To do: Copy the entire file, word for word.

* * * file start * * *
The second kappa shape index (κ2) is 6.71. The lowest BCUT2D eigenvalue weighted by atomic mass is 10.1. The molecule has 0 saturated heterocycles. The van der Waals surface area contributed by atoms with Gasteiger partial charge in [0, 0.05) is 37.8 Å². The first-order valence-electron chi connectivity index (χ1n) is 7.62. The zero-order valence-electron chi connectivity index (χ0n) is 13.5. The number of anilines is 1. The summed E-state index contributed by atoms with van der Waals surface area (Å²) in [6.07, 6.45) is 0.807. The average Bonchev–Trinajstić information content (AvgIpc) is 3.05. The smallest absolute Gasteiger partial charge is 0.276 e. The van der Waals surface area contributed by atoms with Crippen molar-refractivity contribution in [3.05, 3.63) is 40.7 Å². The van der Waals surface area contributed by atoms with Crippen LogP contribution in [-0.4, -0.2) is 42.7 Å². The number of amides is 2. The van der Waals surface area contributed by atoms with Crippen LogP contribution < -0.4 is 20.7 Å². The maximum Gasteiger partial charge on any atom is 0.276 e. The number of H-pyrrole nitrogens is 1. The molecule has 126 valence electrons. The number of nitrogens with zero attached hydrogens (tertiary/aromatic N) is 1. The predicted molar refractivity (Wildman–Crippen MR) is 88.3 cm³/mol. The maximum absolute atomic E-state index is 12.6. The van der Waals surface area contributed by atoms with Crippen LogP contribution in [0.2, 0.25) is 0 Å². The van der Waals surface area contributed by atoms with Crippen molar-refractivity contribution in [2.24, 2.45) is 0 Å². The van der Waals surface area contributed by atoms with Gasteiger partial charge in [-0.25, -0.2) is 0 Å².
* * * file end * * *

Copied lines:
The second kappa shape index (κ2) is 6.71. The lowest BCUT2D eigenvalue weighted by atomic mass is 10.1. The molecule has 0 saturated heterocycles. The van der Waals surface area contributed by atoms with Gasteiger partial charge in [0, 0.05) is 37.8 Å². The first-order valence-electron chi connectivity index (χ1n) is 7.62. The zero-order valence-electron chi connectivity index (χ0n) is 13.5. The number of anilines is 1. The summed E-state index contributed by atoms with van der Waals surface area (Å²) in [6.07, 6.45) is 0.807. The average Bonchev–Trinajstić information content (AvgIpc) is 3.05. The smallest absolute Gasteiger partial charge is 0.276 e. The van der Waals surface area contributed by atoms with Crippen molar-refractivity contribution in [3.05, 3.63) is 40.7 Å². The van der Waals surface area contributed by atoms with Crippen LogP contribution in [-0.4, -0.2) is 42.7 Å². The number of amides is 2. The van der Waals surface area contributed by atoms with Crippen LogP contribution < -0.4 is 20.7 Å². The maximum Gasteiger partial charge on any atom is 0.276 e. The number of H-pyrrole nitrogens is 1. The molecule has 126 valence electrons. The number of nitrogens with zero attached hydrogens (tertiary/aromatic N) is 1. The predicted molar refractivity (Wildman–Crippen MR) is 88.3 cm³/mol. The maximum absolute atomic E-state index is 12.6. The van der Waals surface area contributed by atoms with Crippen LogP contribution in [0.2, 0.25) is 0 Å². The van der Waals surface area contributed by atoms with Crippen molar-refractivity contribution in [2.24, 2.45) is 0 Å². The van der Waals surface area contributed by atoms with Gasteiger partial charge in [-0.25, -0.2) is 0 Å².